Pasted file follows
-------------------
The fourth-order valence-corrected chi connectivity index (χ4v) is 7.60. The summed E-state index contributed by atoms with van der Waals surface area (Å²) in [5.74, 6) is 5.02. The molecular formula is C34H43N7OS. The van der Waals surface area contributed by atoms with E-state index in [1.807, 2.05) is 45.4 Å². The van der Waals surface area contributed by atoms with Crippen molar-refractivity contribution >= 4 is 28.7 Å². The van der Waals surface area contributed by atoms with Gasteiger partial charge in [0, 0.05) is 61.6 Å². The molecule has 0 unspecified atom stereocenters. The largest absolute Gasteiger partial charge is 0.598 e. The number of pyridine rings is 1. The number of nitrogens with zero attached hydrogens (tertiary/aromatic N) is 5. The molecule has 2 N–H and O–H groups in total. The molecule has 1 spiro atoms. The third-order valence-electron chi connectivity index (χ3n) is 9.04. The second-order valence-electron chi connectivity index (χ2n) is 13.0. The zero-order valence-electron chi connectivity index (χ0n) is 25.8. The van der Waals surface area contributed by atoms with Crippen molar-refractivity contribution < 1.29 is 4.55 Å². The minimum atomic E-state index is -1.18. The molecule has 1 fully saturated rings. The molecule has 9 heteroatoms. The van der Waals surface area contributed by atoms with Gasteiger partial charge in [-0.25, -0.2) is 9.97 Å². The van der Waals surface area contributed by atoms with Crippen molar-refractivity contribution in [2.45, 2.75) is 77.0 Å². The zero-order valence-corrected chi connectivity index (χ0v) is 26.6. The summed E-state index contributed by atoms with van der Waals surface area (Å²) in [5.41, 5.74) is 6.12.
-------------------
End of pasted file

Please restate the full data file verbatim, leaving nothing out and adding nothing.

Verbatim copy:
The fourth-order valence-corrected chi connectivity index (χ4v) is 7.60. The summed E-state index contributed by atoms with van der Waals surface area (Å²) in [5.74, 6) is 5.02. The molecular formula is C34H43N7OS. The van der Waals surface area contributed by atoms with E-state index in [1.807, 2.05) is 45.4 Å². The van der Waals surface area contributed by atoms with Crippen molar-refractivity contribution >= 4 is 28.7 Å². The van der Waals surface area contributed by atoms with Gasteiger partial charge in [0, 0.05) is 61.6 Å². The molecule has 0 unspecified atom stereocenters. The largest absolute Gasteiger partial charge is 0.598 e. The number of pyridine rings is 1. The number of nitrogens with zero attached hydrogens (tertiary/aromatic N) is 5. The molecule has 2 N–H and O–H groups in total. The molecule has 1 spiro atoms. The third-order valence-electron chi connectivity index (χ3n) is 9.04. The second-order valence-electron chi connectivity index (χ2n) is 13.0. The zero-order valence-electron chi connectivity index (χ0n) is 25.8. The van der Waals surface area contributed by atoms with Crippen molar-refractivity contribution < 1.29 is 4.55 Å². The minimum atomic E-state index is -1.18. The molecule has 1 fully saturated rings. The molecule has 9 heteroatoms. The van der Waals surface area contributed by atoms with Gasteiger partial charge in [-0.25, -0.2) is 9.97 Å². The van der Waals surface area contributed by atoms with Crippen molar-refractivity contribution in [2.45, 2.75) is 77.0 Å². The zero-order valence-corrected chi connectivity index (χ0v) is 26.6. The summed E-state index contributed by atoms with van der Waals surface area (Å²) in [5.41, 5.74) is 6.12.